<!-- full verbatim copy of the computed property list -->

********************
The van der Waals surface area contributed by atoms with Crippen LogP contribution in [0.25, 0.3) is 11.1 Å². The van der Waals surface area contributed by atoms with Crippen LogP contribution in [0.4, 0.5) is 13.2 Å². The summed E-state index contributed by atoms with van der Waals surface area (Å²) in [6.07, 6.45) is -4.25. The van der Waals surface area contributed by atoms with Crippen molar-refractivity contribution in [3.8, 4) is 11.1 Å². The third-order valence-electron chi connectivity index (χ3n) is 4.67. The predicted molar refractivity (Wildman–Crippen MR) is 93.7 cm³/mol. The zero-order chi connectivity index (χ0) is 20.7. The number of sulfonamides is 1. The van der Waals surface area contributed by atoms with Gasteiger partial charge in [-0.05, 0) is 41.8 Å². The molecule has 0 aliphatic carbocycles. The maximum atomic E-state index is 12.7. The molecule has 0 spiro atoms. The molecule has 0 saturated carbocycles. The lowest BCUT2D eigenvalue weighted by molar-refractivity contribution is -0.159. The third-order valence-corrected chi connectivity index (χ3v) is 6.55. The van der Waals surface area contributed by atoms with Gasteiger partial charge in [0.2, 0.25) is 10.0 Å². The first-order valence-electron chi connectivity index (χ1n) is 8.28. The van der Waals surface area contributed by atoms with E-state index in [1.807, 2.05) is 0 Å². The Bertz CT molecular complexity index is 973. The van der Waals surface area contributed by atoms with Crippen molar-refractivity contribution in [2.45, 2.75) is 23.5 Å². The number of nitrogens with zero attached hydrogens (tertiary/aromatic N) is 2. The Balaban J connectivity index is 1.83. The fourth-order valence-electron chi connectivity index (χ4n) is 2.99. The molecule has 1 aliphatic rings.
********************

The van der Waals surface area contributed by atoms with Crippen LogP contribution in [0.25, 0.3) is 11.1 Å². The van der Waals surface area contributed by atoms with Crippen LogP contribution in [0.4, 0.5) is 13.2 Å². The summed E-state index contributed by atoms with van der Waals surface area (Å²) in [6.07, 6.45) is -4.25. The van der Waals surface area contributed by atoms with Crippen molar-refractivity contribution in [3.8, 4) is 11.1 Å². The third-order valence-electron chi connectivity index (χ3n) is 4.67. The predicted molar refractivity (Wildman–Crippen MR) is 93.7 cm³/mol. The zero-order chi connectivity index (χ0) is 20.7. The number of sulfonamides is 1. The van der Waals surface area contributed by atoms with Gasteiger partial charge in [-0.05, 0) is 41.8 Å². The molecule has 0 aliphatic carbocycles. The maximum atomic E-state index is 12.7. The molecule has 0 spiro atoms. The molecule has 0 saturated carbocycles. The lowest BCUT2D eigenvalue weighted by molar-refractivity contribution is -0.159. The third-order valence-corrected chi connectivity index (χ3v) is 6.55. The van der Waals surface area contributed by atoms with Gasteiger partial charge in [0.2, 0.25) is 10.0 Å². The first-order valence-electron chi connectivity index (χ1n) is 8.28. The van der Waals surface area contributed by atoms with E-state index in [1.807, 2.05) is 0 Å². The Bertz CT molecular complexity index is 973. The van der Waals surface area contributed by atoms with Crippen molar-refractivity contribution in [2.45, 2.75) is 23.5 Å². The number of nitrogens with zero attached hydrogens (tertiary/aromatic N) is 2. The Balaban J connectivity index is 1.83. The fourth-order valence-electron chi connectivity index (χ4n) is 2.99. The molecule has 1 aliphatic rings.